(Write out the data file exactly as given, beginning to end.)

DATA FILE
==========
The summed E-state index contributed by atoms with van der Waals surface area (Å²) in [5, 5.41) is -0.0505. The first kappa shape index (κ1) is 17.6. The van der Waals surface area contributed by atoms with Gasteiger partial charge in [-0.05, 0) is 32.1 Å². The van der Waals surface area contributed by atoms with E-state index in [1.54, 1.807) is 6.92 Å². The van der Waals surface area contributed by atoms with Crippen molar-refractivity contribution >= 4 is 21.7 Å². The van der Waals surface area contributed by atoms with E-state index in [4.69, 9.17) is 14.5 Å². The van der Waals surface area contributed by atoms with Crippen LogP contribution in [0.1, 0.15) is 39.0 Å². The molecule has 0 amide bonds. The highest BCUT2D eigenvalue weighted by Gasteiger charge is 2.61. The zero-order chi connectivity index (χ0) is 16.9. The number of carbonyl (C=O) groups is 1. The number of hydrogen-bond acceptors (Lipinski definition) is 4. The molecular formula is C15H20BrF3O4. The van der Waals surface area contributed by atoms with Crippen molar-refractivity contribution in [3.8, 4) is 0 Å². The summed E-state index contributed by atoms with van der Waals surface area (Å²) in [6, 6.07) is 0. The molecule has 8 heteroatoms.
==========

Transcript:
The summed E-state index contributed by atoms with van der Waals surface area (Å²) in [5, 5.41) is -0.0505. The first kappa shape index (κ1) is 17.6. The van der Waals surface area contributed by atoms with Gasteiger partial charge in [-0.05, 0) is 32.1 Å². The van der Waals surface area contributed by atoms with E-state index in [1.54, 1.807) is 6.92 Å². The van der Waals surface area contributed by atoms with Crippen molar-refractivity contribution >= 4 is 21.7 Å². The van der Waals surface area contributed by atoms with E-state index in [4.69, 9.17) is 14.5 Å². The van der Waals surface area contributed by atoms with Crippen LogP contribution in [0.1, 0.15) is 39.0 Å². The molecule has 0 amide bonds. The highest BCUT2D eigenvalue weighted by Gasteiger charge is 2.61. The zero-order chi connectivity index (χ0) is 16.9. The number of carbonyl (C=O) groups is 1. The number of hydrogen-bond acceptors (Lipinski definition) is 4. The molecular formula is C15H20BrF3O4. The van der Waals surface area contributed by atoms with Crippen molar-refractivity contribution in [3.8, 4) is 0 Å². The summed E-state index contributed by atoms with van der Waals surface area (Å²) in [6, 6.07) is 0. The molecule has 8 heteroatoms.